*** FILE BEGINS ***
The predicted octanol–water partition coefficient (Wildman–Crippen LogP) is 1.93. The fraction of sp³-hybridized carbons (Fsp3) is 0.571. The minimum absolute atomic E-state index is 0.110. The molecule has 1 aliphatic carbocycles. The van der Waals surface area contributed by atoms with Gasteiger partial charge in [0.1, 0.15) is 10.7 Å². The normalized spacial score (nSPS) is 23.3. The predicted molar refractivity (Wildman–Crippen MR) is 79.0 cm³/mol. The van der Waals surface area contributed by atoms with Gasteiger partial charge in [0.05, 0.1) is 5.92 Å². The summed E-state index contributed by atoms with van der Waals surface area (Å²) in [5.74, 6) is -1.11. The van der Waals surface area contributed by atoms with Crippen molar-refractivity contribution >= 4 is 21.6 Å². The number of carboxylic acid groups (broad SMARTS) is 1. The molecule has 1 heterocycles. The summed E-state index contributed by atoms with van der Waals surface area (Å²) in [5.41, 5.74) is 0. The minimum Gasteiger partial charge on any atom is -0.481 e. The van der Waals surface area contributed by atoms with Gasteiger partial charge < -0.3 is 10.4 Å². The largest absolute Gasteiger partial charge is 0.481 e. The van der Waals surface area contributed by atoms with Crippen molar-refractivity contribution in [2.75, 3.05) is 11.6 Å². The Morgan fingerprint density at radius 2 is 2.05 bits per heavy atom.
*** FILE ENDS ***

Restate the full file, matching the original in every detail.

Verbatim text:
The predicted octanol–water partition coefficient (Wildman–Crippen LogP) is 1.93. The fraction of sp³-hybridized carbons (Fsp3) is 0.571. The minimum absolute atomic E-state index is 0.110. The molecule has 1 aliphatic carbocycles. The van der Waals surface area contributed by atoms with Gasteiger partial charge in [0.1, 0.15) is 10.7 Å². The normalized spacial score (nSPS) is 23.3. The predicted molar refractivity (Wildman–Crippen MR) is 79.0 cm³/mol. The van der Waals surface area contributed by atoms with Gasteiger partial charge in [0.05, 0.1) is 5.92 Å². The summed E-state index contributed by atoms with van der Waals surface area (Å²) in [5.74, 6) is -1.11. The van der Waals surface area contributed by atoms with Crippen molar-refractivity contribution >= 4 is 21.6 Å². The number of carboxylic acid groups (broad SMARTS) is 1. The molecule has 1 heterocycles. The summed E-state index contributed by atoms with van der Waals surface area (Å²) in [5.41, 5.74) is 0. The minimum Gasteiger partial charge on any atom is -0.481 e. The van der Waals surface area contributed by atoms with Gasteiger partial charge < -0.3 is 10.4 Å². The largest absolute Gasteiger partial charge is 0.481 e. The van der Waals surface area contributed by atoms with Crippen molar-refractivity contribution in [2.75, 3.05) is 11.6 Å². The Morgan fingerprint density at radius 2 is 2.05 bits per heavy atom.